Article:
Of course there should be as many women on boards as there are men but the thought that laws should be put in place to ensure that this is the case seems at odds with the net required result: successful businesses and a thriving economy. 

The central issue is one of discrimination and there is absolutely no doubt that women have been discriminated against for many reasons throughout history – employment is just one of the many arenas in which this discrimination has played out.  Extremely capable women have been blocked from rising up the ranks of male dominated companies and there have been many widely publicised cases where salaries for female employees have been unacceptably low compared with male counterparts. 

Culture and geography have also played a major role in women’s ability to achieve their potential in business.  Internationally, women account for only 11% of all board positions: Europe has the highest percentage, with Norway, Sweden and Finland at the top of the league and US lagging way behind.  This is despite the fact that up to 20% of the growth in US productivity in the past 50 years has been attributed to the inclusion of marginalised groups, including women, in the work force.

Looking at an industry close to our hearts, research has shown repeatedly that gender diverse executive teams demonstrate strong CSR performance.  But men still dominate senior CSR roles in US.  The GreenBiz 2011 salary survey found that two thirds of senior sustainability roles in large companies were held by men.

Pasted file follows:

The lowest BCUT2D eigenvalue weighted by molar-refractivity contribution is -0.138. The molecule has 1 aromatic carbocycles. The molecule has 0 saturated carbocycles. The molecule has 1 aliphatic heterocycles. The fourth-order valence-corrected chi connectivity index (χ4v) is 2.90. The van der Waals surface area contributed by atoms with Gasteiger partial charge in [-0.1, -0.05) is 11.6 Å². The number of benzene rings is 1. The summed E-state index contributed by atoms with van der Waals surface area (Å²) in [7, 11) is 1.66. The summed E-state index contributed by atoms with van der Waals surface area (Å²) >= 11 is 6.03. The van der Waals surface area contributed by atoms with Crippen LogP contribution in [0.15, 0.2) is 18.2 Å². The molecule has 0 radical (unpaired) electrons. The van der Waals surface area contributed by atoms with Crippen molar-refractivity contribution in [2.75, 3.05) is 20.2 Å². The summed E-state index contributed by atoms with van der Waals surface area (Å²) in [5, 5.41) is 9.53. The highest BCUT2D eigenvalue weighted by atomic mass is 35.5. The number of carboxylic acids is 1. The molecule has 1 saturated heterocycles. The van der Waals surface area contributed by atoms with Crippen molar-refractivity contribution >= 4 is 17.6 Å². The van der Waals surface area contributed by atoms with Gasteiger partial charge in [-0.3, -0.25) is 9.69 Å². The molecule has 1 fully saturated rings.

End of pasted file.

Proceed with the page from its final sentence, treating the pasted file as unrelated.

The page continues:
But are laws really able to impact on this discrimination?  It’s a little like legislating to stop a playground bully – the act itself will not stop, it will simply become better disguised.  No, the answer, we believe, lies not in legislation but in EDUCATION.

A recent article in the Independent cited a report showing that the average British CEO is a 53 year old male with a background in finance.  Apparently 52% of CEOs have a finance or accountancy background; only 8% have a background in marketing or advertising – no comment from Conscious Communications on this statistic!

However and wherever a woman starts on her career journey, it can’t be avoided that if she is to have a family it is likely that she will have a career break of some length. In fast moving, ever changing industries like our own, even a short career break will require her to embark on a steep learning curve to catch up when she returns.  Here, again, education is the key and Conscious Communications wonders whether investment in provision for training and CPD for women, enabling them to compete on a level playing field, would be a better use of government resources, than enforcement of legislation.  

History has taught women that they can overcome adversity if they put up enough of a fight.  There are enough great modern-day female role models to demonstrate what can be achieved.  But, we believe that all self-respecting women in business want nothing more than to know they have earned their place in the business hierarchy, not achieved it by leapfrogging capable men to the role through the exercising of legal muscle.  There’s no satisfaction or achievement in that.